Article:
Friday, July 12, 2013

Judith Flanders

From Lenny Picker's Publishers Weekly Q & A with Judith Flanders about her new book, The Invention of Murder: How the Victorians Revelled in Death and Detection and Created Modern Crime:

What prompted you to write this book?

I was interested in how the conditions of the 19th century led to the prolifer­ation of interest in murder and how it transformed crimes into entertain­ment. Britain was unique in that it was the first industrialized country (leading to the cre­ation of vast urban centers, where for the first time in history, many people lived among total strangers) and it had the first railways (which led to more strangers mov­ing about the coun­try). Rapid technolog­ical developments like newspapers and then the telegraph allowed news to be more swiftly transported around the coun­try; the formation of the first civil police interested writers like Dickens, and led to the creation of the detective story; and [at the beginning of the 1800s, Britain] had a very low murder rate, which meant most people felt very safe, and were thus ready to be entertained by murder, be it in fiction, theater, broadsides, puppet shows, or exhibitions.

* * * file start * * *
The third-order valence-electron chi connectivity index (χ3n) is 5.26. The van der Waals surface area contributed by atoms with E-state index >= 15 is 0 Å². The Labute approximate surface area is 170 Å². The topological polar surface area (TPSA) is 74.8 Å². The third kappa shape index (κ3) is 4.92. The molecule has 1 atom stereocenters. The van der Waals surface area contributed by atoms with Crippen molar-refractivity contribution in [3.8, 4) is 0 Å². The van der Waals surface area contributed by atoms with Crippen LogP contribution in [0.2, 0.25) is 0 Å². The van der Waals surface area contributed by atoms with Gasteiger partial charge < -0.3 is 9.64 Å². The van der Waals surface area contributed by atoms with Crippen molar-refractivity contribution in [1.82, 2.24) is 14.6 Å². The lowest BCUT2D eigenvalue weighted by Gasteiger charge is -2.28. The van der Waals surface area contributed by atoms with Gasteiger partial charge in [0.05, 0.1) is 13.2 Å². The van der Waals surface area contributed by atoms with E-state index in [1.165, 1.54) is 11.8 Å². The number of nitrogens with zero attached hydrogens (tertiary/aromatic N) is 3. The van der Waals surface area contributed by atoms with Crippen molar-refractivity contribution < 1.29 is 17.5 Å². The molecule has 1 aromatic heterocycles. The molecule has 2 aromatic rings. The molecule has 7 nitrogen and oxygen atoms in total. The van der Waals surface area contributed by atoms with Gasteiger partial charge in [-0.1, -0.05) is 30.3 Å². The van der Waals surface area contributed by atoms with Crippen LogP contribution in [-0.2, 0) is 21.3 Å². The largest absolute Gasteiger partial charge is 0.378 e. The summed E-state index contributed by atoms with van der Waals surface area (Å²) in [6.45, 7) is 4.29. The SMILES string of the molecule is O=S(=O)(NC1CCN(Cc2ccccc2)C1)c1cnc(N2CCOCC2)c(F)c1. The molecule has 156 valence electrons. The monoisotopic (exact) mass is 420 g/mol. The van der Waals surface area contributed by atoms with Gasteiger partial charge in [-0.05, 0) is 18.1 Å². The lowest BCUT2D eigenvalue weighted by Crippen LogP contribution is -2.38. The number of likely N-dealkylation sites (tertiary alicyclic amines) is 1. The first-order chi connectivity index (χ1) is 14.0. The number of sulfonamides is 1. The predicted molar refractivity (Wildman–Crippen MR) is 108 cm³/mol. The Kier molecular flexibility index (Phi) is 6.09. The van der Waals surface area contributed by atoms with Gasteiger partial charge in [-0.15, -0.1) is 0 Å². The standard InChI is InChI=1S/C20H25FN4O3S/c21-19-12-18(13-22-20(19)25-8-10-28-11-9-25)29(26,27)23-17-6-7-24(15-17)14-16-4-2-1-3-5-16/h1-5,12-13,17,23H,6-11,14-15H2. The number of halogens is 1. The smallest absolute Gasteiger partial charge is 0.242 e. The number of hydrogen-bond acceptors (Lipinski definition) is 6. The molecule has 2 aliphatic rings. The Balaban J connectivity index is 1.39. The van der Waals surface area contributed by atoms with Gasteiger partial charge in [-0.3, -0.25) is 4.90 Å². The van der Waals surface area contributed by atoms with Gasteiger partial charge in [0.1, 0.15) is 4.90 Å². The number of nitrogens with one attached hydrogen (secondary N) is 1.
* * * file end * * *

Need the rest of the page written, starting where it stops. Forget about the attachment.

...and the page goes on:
What surprised you the most during the research?

Victorian racehorse owners frequently named...[read on]
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--Marshal Zeringue